(John Disney/Daily Report)

A mother of two left paralyzed from the waist down has been awarded more than $8 million in a Broward Circuit Court medical malpractice case.

Muriel Tenney, now 43, went to Memorial Regional Hospital in Hollywood on Dec. 4, 2007, complaining of an abscess on her right upper back. It was drained, and she was sent home with a prescription.

Over the next three days, she returned twice to have the wound cleaned, and she was referred to see a surgeon in a couple of weeks. On Dec. 24, she returned to the emergency room complaining of severe chest pain. A few tests were run, and she was sent home.

The day after Christmas, she went back in severe pain. This time she was kept in the hospital and given painkillers. By the following day she was reporting numbness below the knees and was unable to move her legs.

The jury found three physicians negligent of the four defendants at trial. Drs. Jean-Daniel Pierrot, Robert Ringelheim and Ahmed Shehata faced trial.

Pierrot and Ringelheim, as employees of Inphynet South Broward Inc., were found liable for 42 percent of damages. They were represented by defense attorney James Nosich of Nosich & Ganz in Coral Gables.

Jurors assigned no liability to Shehata, who worked at a Memorial Regional clinic in Pembroke Pines. He was represented by attorney Jay Chimpoulis of Chimpoulis, Hunter & Lynn in Davie.

Dr. Matthew Zucker, as an employee of the hospital with sovereign immunity, could not be sued, Cohen said. The jury assigned 58 percent liability to him as a Fabre defendant, which cut the total award from $19.25 million.

Treatable Infection

Tenney was awarded $1.45 million for past and future medical expenses and $6.64 million for past and future pain and suffering.

Plaintiffs attorney Jay Cohen of the Law Office of Jay Cohen in Fort Lauderdale explained the jury found the doctors negligent for failing to admit her to the hospital and pursue a diagnosis for her severe and unexplained chest pain.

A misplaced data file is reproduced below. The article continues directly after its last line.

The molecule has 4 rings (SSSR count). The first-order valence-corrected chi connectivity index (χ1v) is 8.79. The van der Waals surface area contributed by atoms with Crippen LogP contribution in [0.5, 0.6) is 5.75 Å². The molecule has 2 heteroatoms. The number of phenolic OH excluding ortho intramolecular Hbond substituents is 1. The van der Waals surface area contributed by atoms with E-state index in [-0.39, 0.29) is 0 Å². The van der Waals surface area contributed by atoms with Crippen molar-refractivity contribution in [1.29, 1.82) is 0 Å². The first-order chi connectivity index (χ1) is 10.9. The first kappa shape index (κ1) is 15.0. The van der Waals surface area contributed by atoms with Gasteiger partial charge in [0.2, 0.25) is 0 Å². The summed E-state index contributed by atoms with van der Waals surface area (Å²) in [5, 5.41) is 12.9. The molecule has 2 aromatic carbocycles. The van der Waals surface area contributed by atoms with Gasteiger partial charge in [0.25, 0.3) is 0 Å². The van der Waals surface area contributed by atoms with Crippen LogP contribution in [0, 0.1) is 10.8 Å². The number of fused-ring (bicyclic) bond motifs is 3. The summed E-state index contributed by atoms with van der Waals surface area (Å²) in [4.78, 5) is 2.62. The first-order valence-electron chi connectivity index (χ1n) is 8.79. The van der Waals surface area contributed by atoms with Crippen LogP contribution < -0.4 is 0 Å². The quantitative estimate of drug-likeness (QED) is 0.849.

It was alleged this failure led to a delay in the identification of a spinal epidural abscess that began as a cyst on her right shoulder and progressed to an infection in her spine within three weeks.

Tenney is permanently paralyzed and has no bladder or bowel control, Cohen said.

“She saw numerous emergency room doctors and complained of the most severe chest pain you can document. They never performed the right tests or scans, but even more sadly sent her home without knowing what was causing such pain,” Cohen said. “The strain of the infection was common enough that they could have treated it when she first visited the emergency room.”

When the proper tests were done, doctors found the abscess was compressing and damaging her spinal cord. She was operated on for a decompression to remove the abscess, but the permanent injury had occurred.

Cohen was assisted by associate attorney Rudy Ayala.

Calls to the defense attorneys were not returned by deadline.

The trial concluded Thursday before Broward Circuit Judge Jack Tuter.